Camping Checklist – What are the 10 Things you Need to Bring Camping?

When experiencing the great outdoors, your focus may be on getting in touch with nature and “roughing it” for the week. But even so, there are some essentials that you will want to take with you if you want to be able to sleep and stay somewhat comfortable during your time. 

To narrow down to the essentials, it’s important to consider what your camping space will consist of. Most campgrounds do have a picnic table, so additional seating is optional depending on how you prefer your setup. They will also likely have bathrooms and running water. Aside from that, a place to park and plop your tent is about the extent of the amenities at many campgrounds.

Let’s take a look at our list. We’ve visited and spent the night in a lot of campgrounds during our time in the business – this is our essential list from what we’ve learned.

The 10 Essential Items To Bring Along When Camping

  1. Tent. This is truly the quintessential camping component. Without a tent, you are spending the night truly under the stars, or in your car. For various reasons (animals, weather, comfort), we don’t recommend either. In addition to the tent itself, make SURE that you have the stakes along. Forget these and you’ll be hunting through the woods for sticks – or ending up in the car anyway. 
  2. Sleeping Bag. The sleeping bag was designed for camping. It traps your heat in perfectly and stays on you all night when you lack an actual bed. This helps you stay warm and get a good night’s sleep. Another essential to go along with the sleeping bag itself is a sleeping pad of some kind. The bag alone on top of the tent nylon isn’t going to be very comfortable, and you’ll feel any aberration in the ground. Rocks…ouch. A pillow is also welcomed on this list and something that will help you get some shut-eye. 
  3. Fire Starter and Kindling. Most campgrounds will have a fire ring of some sort. And you can either bring firewood, buy it, or forage through the woods to find some. But you aren’t getting far if you can’t actually start the fire. Newspaper, cardboard, dry bark, or something that easily catches on fire will be essential to getting the actual wood burning. And you need to ignite it with matches, a lighter, flint, or whatever you prefer. Rubbing two sticks together is a romantic version of starting a fire, but if you’ve ever tried it, you know it’s extremely difficult. 
  4. camper with flashlightFlashlight or Lantern. This one is easy to overlook…until it gets dark out. When you are away from the city lights, it gets very dark. Having a flashlight or lantern set up will be needed if you plan to be able to see where you are going or do anything after dark – including going to the bathroom. A lantern perched on the picnic table is ideal, partnered with a flashlight that you can keep on your person. 
  5. Food and Water. Whether you plan to toast something over the fire or brought pre-packaged food, you’ll need to eat (and drink). Some campgrounds can be quite a ways away from any regular restaurants. The lodge likely has some food and drink, but it can be fun to bring your own meals and snacks along. And if you are in a very rustic area, having a source of food can actually keep you from going hungry for the evening.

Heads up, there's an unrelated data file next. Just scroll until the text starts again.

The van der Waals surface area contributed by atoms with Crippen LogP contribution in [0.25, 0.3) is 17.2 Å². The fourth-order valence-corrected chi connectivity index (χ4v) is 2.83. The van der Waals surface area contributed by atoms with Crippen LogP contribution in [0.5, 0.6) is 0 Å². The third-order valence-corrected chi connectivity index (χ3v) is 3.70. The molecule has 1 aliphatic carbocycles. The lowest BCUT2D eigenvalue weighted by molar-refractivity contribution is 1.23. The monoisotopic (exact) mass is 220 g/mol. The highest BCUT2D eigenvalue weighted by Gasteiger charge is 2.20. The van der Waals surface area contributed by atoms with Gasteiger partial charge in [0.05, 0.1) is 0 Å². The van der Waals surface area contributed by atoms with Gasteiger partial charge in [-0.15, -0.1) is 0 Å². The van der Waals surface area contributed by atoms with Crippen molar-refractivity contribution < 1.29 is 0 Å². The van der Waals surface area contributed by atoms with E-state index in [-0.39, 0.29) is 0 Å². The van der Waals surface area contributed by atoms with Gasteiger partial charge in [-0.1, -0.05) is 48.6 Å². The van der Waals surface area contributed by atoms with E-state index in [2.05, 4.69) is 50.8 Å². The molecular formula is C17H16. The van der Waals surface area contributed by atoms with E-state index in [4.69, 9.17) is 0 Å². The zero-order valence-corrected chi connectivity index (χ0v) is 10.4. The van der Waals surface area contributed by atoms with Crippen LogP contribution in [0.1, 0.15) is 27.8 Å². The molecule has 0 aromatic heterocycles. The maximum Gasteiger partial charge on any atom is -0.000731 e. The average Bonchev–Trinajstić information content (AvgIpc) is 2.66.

6. Pocket Knife. There’s something about camping that makes it seem more official when you have a multipurpose tool along with you like a pocketknife. You can slice your food, cut or sharpen sticks and have the last source of protection from animals all in one easy-carried pocket tool. 
  7. Rain Gear Clothes and Tarp. You hate to think about it, but rain is a possibility when camping. If it does happen, you’ll be glad you have rain gear for yourself, and a tarp that you can lay out or put over your tent. Keeping yourself and your gear dry is key to enjoying your time in the wilderness. 
  8. Rope. This can be used for a multitude of things, from anchoring your tent, creating a clothesline, tying something down, and may other applications. And if the aforementioned rain does happen, the clothesline will be key to dry anything out that may have gotten wet (even though you tried to keep it dry).
  9. rv park campfire picnicFirst Aid Kit. While it is unlikely that you’ll face a full survival situation at a traditional campground, it never hurts to be prepared. You can easily cut your finger or suffer a minor injury that requires some attention from the first-aid kit. 
  10. Toilet Paper. This one is the least exciting member of the list – but may be the one you are most thankful for. Going to the public restroom – or the woods – in the night and not having any toilet paper is a less than ideal situation. There may not be a square to spare. Bring your own just in case. 

That’s our list of essential items to bring with you when camping. Your phone and GPS is definitely something that everyone likely has already and can come in extremely handy. Having a campground with strong Wi-Fi service may be on your list of needs when looking for somewhere to stay.

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